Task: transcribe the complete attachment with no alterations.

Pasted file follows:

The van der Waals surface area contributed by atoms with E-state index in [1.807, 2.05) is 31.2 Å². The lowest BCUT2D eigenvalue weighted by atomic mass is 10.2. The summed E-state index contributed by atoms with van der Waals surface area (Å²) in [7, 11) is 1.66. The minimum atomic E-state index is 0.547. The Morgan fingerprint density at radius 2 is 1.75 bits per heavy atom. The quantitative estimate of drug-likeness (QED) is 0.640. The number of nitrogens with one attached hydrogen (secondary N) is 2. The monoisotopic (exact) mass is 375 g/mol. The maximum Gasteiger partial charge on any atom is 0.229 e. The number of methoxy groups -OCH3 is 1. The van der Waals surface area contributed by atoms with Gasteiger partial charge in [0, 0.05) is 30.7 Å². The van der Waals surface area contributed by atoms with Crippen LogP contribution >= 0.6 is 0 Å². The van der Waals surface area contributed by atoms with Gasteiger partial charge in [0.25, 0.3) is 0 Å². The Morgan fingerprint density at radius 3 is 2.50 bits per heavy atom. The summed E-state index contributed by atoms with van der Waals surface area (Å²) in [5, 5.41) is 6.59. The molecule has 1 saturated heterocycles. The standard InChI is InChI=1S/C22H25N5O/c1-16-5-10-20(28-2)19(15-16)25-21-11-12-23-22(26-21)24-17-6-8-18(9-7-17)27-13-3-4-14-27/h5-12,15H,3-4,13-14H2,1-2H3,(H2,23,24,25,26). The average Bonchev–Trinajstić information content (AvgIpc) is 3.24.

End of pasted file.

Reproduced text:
The van der Waals surface area contributed by atoms with E-state index in [1.807, 2.05) is 31.2 Å². The lowest BCUT2D eigenvalue weighted by atomic mass is 10.2. The summed E-state index contributed by atoms with van der Waals surface area (Å²) in [7, 11) is 1.66. The minimum atomic E-state index is 0.547. The Morgan fingerprint density at radius 2 is 1.75 bits per heavy atom. The quantitative estimate of drug-likeness (QED) is 0.640. The number of nitrogens with one attached hydrogen (secondary N) is 2. The monoisotopic (exact) mass is 375 g/mol. The maximum Gasteiger partial charge on any atom is 0.229 e. The number of methoxy groups -OCH3 is 1. The van der Waals surface area contributed by atoms with Gasteiger partial charge in [0, 0.05) is 30.7 Å². The van der Waals surface area contributed by atoms with Crippen LogP contribution >= 0.6 is 0 Å². The van der Waals surface area contributed by atoms with Gasteiger partial charge in [0.25, 0.3) is 0 Å². The Morgan fingerprint density at radius 3 is 2.50 bits per heavy atom. The summed E-state index contributed by atoms with van der Waals surface area (Å²) in [5, 5.41) is 6.59. The molecule has 1 saturated heterocycles. The standard InChI is InChI=1S/C22H25N5O/c1-16-5-10-20(28-2)19(15-16)25-21-11-12-23-22(26-21)24-17-6-8-18(9-7-17)27-13-3-4-14-27/h5-12,15H,3-4,13-14H2,1-2H3,(H2,23,24,25,26). The average Bonchev–Trinajstić information content (AvgIpc) is 3.24.